The South Australian regional TV market is the smallest in the country: just $29.77 million in revenue in the year to June. That’s around two weeks’ revenue in the rich Sydney market.

So a switch in the allegiance of regional broadcaster, WIN Corporation, from Nine to Seven in that state, won’t cause too much financial impact. But it will send a message to PBL Media that they need to do a deal for the affiliation fee it charges WIN for its regional stations and for Perth, which it bought earlier this year.

The message might not be fully understood by PBL Media’s new owners, CVC (officially as of yesterday), but after a couple of very inconclusive sets of negotiations, you would have to be blind or stupid not to know that WIN wants a better deal.

The switch from Nine to Seven in part of South Australia followed talks between WIN and CVC’s Australian boss, Adrian MacKenzie, late last week. It seems each time there are talks and nothing happens, WIN does something afterwards to emphasise its determination: a bit like kidnappers cutting fingers off their victim to ratchet up the price.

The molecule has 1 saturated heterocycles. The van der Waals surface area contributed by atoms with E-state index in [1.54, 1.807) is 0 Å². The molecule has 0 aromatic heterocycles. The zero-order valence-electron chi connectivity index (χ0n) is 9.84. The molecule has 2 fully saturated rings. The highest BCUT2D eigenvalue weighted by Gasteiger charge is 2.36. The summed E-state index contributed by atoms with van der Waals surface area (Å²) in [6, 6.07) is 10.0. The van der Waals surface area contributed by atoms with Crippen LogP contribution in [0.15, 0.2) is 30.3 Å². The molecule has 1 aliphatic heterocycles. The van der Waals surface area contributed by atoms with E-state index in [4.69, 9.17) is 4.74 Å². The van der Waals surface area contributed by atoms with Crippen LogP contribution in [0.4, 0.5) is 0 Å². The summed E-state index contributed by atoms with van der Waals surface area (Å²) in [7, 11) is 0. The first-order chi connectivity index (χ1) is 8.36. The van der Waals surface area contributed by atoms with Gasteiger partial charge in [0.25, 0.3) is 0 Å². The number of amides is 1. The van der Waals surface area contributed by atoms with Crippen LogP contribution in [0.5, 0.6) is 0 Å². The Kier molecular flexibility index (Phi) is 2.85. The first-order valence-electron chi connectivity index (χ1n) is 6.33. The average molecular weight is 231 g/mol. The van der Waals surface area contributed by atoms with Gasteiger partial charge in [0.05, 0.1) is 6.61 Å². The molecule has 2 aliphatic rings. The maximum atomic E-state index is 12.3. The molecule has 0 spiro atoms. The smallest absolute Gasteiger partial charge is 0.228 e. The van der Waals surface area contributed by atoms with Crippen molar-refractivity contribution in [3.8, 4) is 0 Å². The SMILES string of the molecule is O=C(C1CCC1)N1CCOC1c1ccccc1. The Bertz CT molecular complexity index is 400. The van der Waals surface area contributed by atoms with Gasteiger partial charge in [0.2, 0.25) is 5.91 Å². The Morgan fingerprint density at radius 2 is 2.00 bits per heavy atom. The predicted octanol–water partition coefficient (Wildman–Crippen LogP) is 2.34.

But CVC might be inclined to tell WIN to put up or shut up. WIN wants a cut in its affiliation fee from 34% to 29%. PBL Media wants at least 40% of WIN’s revenues.

WIN has already dropped several marginal Nine programs from its schedules in regional areas and on the Nine stations in Perth and Adelaide, but it can’t do much more that’s symbolic and largely cost neutral.

It can’t switch affiliation in other states because Seven has Queensland through Queensland and Prime TV is Seven’s affiliate in NSW and Victoria.

WIN does have a regional sales joint venture with NBN, which was bought by PBL Media earlier this year, based in Sydney. Dissolving that would impose additional costs on WIN, which is not the object of the game.

Getting rid of the sales joint venture would be a dramatic and expensive step, but it would concentrate the minds at PBL Media. But to the point of meeting WIN’s demands? Not at the moment.